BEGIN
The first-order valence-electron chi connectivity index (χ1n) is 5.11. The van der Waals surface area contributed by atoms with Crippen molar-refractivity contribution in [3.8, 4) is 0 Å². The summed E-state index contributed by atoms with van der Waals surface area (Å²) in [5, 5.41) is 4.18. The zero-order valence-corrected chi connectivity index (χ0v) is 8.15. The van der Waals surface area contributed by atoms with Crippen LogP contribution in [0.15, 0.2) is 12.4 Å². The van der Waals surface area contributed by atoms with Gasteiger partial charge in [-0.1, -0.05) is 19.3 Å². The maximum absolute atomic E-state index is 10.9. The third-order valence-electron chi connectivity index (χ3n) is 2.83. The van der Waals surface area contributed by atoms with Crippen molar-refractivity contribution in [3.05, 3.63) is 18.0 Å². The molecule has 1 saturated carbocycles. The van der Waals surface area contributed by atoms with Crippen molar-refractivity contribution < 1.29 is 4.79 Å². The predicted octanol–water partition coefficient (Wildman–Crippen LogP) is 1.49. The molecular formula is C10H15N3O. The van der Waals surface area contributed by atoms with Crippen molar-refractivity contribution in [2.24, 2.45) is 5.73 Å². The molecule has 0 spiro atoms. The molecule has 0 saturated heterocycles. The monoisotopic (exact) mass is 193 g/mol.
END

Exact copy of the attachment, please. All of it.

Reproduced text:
The first-order valence-electron chi connectivity index (χ1n) is 5.11. The van der Waals surface area contributed by atoms with Crippen molar-refractivity contribution in [3.8, 4) is 0 Å². The summed E-state index contributed by atoms with van der Waals surface area (Å²) in [5, 5.41) is 4.18. The zero-order valence-corrected chi connectivity index (χ0v) is 8.15. The van der Waals surface area contributed by atoms with Crippen LogP contribution in [0.15, 0.2) is 12.4 Å². The van der Waals surface area contributed by atoms with Gasteiger partial charge in [-0.1, -0.05) is 19.3 Å². The maximum absolute atomic E-state index is 10.9. The third-order valence-electron chi connectivity index (χ3n) is 2.83. The van der Waals surface area contributed by atoms with Crippen molar-refractivity contribution in [3.05, 3.63) is 18.0 Å². The molecule has 1 saturated carbocycles. The van der Waals surface area contributed by atoms with Crippen molar-refractivity contribution < 1.29 is 4.79 Å². The predicted octanol–water partition coefficient (Wildman–Crippen LogP) is 1.49. The molecular formula is C10H15N3O. The van der Waals surface area contributed by atoms with Crippen molar-refractivity contribution in [2.24, 2.45) is 5.73 Å². The molecule has 0 spiro atoms. The molecule has 0 saturated heterocycles. The monoisotopic (exact) mass is 193 g/mol.